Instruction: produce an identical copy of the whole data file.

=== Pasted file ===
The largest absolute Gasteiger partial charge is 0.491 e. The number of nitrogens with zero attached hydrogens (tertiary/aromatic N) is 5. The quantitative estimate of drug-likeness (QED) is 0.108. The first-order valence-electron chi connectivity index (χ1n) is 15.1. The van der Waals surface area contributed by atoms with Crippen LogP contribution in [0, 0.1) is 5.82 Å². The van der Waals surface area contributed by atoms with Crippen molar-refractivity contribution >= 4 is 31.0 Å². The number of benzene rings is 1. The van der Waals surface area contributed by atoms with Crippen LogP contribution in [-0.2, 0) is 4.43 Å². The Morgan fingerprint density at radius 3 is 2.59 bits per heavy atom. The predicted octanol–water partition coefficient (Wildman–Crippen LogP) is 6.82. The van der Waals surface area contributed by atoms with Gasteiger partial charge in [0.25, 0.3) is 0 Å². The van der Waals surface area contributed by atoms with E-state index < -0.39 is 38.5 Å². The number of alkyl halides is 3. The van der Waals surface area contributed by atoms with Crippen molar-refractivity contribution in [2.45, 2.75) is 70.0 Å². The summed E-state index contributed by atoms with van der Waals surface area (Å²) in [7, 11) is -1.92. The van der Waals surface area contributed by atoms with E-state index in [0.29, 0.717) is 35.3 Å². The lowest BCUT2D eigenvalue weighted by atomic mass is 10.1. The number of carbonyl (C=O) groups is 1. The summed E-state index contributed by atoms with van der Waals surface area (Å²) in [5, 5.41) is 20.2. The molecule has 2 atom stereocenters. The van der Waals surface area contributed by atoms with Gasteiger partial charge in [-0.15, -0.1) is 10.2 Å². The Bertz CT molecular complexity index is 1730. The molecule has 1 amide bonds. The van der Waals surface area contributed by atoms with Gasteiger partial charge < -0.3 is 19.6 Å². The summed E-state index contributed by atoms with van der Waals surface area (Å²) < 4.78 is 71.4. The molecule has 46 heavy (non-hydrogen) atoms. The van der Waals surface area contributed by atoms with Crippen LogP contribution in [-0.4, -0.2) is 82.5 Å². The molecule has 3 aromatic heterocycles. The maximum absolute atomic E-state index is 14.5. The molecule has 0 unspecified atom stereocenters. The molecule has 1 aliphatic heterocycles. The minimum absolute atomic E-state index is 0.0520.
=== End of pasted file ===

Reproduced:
The largest absolute Gasteiger partial charge is 0.491 e. The number of nitrogens with zero attached hydrogens (tertiary/aromatic N) is 5. The quantitative estimate of drug-likeness (QED) is 0.108. The first-order valence-electron chi connectivity index (χ1n) is 15.1. The van der Waals surface area contributed by atoms with Crippen LogP contribution in [0, 0.1) is 5.82 Å². The van der Waals surface area contributed by atoms with Crippen molar-refractivity contribution >= 4 is 31.0 Å². The number of benzene rings is 1. The van der Waals surface area contributed by atoms with Crippen LogP contribution in [-0.2, 0) is 4.43 Å². The Morgan fingerprint density at radius 3 is 2.59 bits per heavy atom. The predicted octanol–water partition coefficient (Wildman–Crippen LogP) is 6.82. The van der Waals surface area contributed by atoms with Gasteiger partial charge in [0.25, 0.3) is 0 Å². The van der Waals surface area contributed by atoms with E-state index < -0.39 is 38.5 Å². The number of alkyl halides is 3. The van der Waals surface area contributed by atoms with Crippen molar-refractivity contribution in [2.45, 2.75) is 70.0 Å². The summed E-state index contributed by atoms with van der Waals surface area (Å²) in [7, 11) is -1.92. The van der Waals surface area contributed by atoms with E-state index in [0.29, 0.717) is 35.3 Å². The lowest BCUT2D eigenvalue weighted by atomic mass is 10.1. The number of carbonyl (C=O) groups is 1. The summed E-state index contributed by atoms with van der Waals surface area (Å²) in [5, 5.41) is 20.2. The molecule has 2 atom stereocenters. The van der Waals surface area contributed by atoms with Gasteiger partial charge in [-0.15, -0.1) is 10.2 Å². The Bertz CT molecular complexity index is 1730. The molecule has 1 amide bonds. The van der Waals surface area contributed by atoms with Gasteiger partial charge < -0.3 is 19.6 Å². The summed E-state index contributed by atoms with van der Waals surface area (Å²) < 4.78 is 71.4. The molecule has 46 heavy (non-hydrogen) atoms. The van der Waals surface area contributed by atoms with Crippen LogP contribution in [-0.4, -0.2) is 82.5 Å². The molecule has 3 aromatic heterocycles. The maximum absolute atomic E-state index is 14.5. The molecule has 0 unspecified atom stereocenters. The molecule has 1 aliphatic heterocycles. The minimum absolute atomic E-state index is 0.0520.